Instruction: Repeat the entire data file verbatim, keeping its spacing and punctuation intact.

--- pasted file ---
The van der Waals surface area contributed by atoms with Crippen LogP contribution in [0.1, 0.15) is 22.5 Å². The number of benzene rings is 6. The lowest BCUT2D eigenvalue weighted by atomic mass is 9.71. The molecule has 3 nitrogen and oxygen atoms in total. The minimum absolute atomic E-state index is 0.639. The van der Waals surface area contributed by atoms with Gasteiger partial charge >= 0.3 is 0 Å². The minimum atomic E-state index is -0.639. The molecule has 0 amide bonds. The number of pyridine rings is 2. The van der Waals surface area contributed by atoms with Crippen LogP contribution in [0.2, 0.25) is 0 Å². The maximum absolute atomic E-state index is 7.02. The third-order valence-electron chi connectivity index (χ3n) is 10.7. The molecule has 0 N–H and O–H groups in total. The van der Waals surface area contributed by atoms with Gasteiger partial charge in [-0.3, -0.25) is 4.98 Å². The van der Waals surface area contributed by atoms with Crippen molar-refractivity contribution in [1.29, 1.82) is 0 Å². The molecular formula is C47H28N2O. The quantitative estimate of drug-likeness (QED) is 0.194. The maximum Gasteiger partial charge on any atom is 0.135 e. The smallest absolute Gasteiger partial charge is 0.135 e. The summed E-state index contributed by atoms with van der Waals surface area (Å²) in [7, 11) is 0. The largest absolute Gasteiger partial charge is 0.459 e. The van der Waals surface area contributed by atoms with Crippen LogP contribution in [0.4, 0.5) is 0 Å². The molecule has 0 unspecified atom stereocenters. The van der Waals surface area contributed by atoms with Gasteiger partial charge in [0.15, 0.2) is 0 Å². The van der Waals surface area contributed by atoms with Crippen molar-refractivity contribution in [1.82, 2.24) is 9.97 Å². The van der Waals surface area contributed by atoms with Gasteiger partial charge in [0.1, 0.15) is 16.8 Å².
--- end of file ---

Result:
The van der Waals surface area contributed by atoms with Crippen LogP contribution in [0.1, 0.15) is 22.5 Å². The number of benzene rings is 6. The lowest BCUT2D eigenvalue weighted by atomic mass is 9.71. The molecule has 3 nitrogen and oxygen atoms in total. The minimum absolute atomic E-state index is 0.639. The van der Waals surface area contributed by atoms with Gasteiger partial charge >= 0.3 is 0 Å². The minimum atomic E-state index is -0.639. The molecule has 0 amide bonds. The number of pyridine rings is 2. The van der Waals surface area contributed by atoms with Crippen LogP contribution in [0.2, 0.25) is 0 Å². The maximum absolute atomic E-state index is 7.02. The third-order valence-electron chi connectivity index (χ3n) is 10.7. The molecule has 0 N–H and O–H groups in total. The van der Waals surface area contributed by atoms with Gasteiger partial charge in [-0.3, -0.25) is 4.98 Å². The van der Waals surface area contributed by atoms with Crippen molar-refractivity contribution in [1.29, 1.82) is 0 Å². The molecular formula is C47H28N2O. The quantitative estimate of drug-likeness (QED) is 0.194. The maximum Gasteiger partial charge on any atom is 0.135 e. The smallest absolute Gasteiger partial charge is 0.135 e. The summed E-state index contributed by atoms with van der Waals surface area (Å²) in [7, 11) is 0. The largest absolute Gasteiger partial charge is 0.459 e. The van der Waals surface area contributed by atoms with Crippen LogP contribution in [0.4, 0.5) is 0 Å². The molecule has 0 unspecified atom stereocenters. The van der Waals surface area contributed by atoms with Gasteiger partial charge in [0.15, 0.2) is 0 Å². The van der Waals surface area contributed by atoms with Crippen molar-refractivity contribution in [1.82, 2.24) is 9.97 Å². The van der Waals surface area contributed by atoms with Gasteiger partial charge in [0.1, 0.15) is 16.8 Å².